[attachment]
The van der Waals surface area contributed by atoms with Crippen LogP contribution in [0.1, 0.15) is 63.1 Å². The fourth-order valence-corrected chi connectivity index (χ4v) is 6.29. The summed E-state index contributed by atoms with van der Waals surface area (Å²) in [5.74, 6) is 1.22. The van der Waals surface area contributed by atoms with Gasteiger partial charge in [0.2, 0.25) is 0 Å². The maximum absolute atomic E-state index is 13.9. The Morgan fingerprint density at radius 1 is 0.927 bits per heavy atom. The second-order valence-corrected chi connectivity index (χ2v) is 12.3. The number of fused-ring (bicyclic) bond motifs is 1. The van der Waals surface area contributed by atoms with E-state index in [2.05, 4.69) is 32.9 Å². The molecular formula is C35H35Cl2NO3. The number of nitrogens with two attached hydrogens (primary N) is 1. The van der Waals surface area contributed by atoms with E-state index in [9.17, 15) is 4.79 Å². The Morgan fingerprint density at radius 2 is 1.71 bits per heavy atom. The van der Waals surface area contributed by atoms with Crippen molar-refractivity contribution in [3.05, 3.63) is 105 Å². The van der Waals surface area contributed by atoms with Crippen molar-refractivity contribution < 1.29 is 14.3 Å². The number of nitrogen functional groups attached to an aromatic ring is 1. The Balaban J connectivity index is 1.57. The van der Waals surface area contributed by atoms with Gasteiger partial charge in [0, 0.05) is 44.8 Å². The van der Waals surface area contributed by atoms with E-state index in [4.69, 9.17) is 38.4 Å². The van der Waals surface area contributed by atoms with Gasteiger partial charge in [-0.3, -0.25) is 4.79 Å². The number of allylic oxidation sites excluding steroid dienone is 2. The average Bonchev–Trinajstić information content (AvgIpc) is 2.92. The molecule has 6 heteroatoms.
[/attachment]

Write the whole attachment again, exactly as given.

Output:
The van der Waals surface area contributed by atoms with Crippen LogP contribution in [0.1, 0.15) is 63.1 Å². The fourth-order valence-corrected chi connectivity index (χ4v) is 6.29. The summed E-state index contributed by atoms with van der Waals surface area (Å²) in [5.74, 6) is 1.22. The van der Waals surface area contributed by atoms with Gasteiger partial charge in [0.2, 0.25) is 0 Å². The maximum absolute atomic E-state index is 13.9. The Morgan fingerprint density at radius 1 is 0.927 bits per heavy atom. The second-order valence-corrected chi connectivity index (χ2v) is 12.3. The number of fused-ring (bicyclic) bond motifs is 1. The van der Waals surface area contributed by atoms with E-state index in [2.05, 4.69) is 32.9 Å². The molecular formula is C35H35Cl2NO3. The number of nitrogens with two attached hydrogens (primary N) is 1. The van der Waals surface area contributed by atoms with E-state index in [9.17, 15) is 4.79 Å². The Morgan fingerprint density at radius 2 is 1.71 bits per heavy atom. The van der Waals surface area contributed by atoms with Crippen molar-refractivity contribution in [3.05, 3.63) is 105 Å². The van der Waals surface area contributed by atoms with Crippen molar-refractivity contribution < 1.29 is 14.3 Å². The number of nitrogen functional groups attached to an aromatic ring is 1. The Balaban J connectivity index is 1.57. The van der Waals surface area contributed by atoms with Gasteiger partial charge in [0, 0.05) is 44.8 Å². The van der Waals surface area contributed by atoms with E-state index in [4.69, 9.17) is 38.4 Å². The van der Waals surface area contributed by atoms with Gasteiger partial charge in [-0.3, -0.25) is 4.79 Å². The number of allylic oxidation sites excluding steroid dienone is 2. The average Bonchev–Trinajstić information content (AvgIpc) is 2.92. The molecule has 6 heteroatoms.